This looks pretty different. The important thing is that in all cases we’ve either called succeed or fail, which we can do since we included EM::Deferrable. Depending on which one we call, either the callback or errback block will be executed.

As an exercise you could try to extend this class to retry the api call up to 3 times on failure. You should be able to maintain exactly the same external interface, which means that we’ve successfully wrapped up this complexity in an object and can now forget how it works!

Abstracting code that returns multiple events multiple times

Now we arrive at territory where eventmachine really shines.

We’ll build a client that connects to Twitter’s streaming api, and emits events every time a tweet arrives.

To use Twitter’s streaming API you just need to open a long lived HTTP connection to stream.twitter.com, and wait for the deluge to arrive. Again we’ll use em-http-request.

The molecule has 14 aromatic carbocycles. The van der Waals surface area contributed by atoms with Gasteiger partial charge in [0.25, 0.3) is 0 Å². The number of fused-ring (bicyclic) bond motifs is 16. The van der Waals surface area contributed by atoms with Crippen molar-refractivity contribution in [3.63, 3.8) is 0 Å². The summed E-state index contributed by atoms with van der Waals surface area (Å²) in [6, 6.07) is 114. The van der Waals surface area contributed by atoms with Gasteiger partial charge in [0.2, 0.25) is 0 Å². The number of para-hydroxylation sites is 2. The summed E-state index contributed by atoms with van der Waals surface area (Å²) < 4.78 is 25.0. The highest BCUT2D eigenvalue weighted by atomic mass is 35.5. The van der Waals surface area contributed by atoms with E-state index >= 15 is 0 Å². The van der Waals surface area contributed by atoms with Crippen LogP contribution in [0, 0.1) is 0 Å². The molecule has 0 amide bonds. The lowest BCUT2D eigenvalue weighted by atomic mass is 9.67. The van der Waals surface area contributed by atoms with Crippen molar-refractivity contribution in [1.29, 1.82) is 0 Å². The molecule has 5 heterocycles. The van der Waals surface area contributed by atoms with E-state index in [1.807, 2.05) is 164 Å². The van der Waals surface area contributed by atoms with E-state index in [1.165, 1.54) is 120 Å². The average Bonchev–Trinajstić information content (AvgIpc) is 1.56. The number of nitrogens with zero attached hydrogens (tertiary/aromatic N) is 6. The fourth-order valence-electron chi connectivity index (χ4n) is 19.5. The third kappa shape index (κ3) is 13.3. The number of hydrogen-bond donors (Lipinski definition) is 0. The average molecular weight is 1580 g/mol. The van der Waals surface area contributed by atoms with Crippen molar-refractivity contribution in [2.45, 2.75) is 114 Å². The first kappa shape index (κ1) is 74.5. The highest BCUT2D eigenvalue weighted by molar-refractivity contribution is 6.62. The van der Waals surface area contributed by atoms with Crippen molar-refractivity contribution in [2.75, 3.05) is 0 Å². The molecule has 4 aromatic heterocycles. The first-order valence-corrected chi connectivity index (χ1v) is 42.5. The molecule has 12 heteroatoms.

Connecting to the API, and listening to all tweets that mention newtwitter is as easy as doing:

http = EventMachine::HttpRequest.new('http://stream.twitter.com/1/statuses/filter.json').post({
  :head => { 'Authorization' => [username, password] },
  :query => { "track" => "newtwitter" }
})

Although this returns a deferrable (which remember triggers its callback when the request completes), it’s actually got another trick up it’s sleeve. We can also register to be notified every time new data is received:

http.stream do |chunk|
  # This chunk may contain one or more tweets separated by \r\n
end

Let’s put this together and listen for some tweets:

require 'rubygems'
require 'em-http'
require 'json'

EM.run {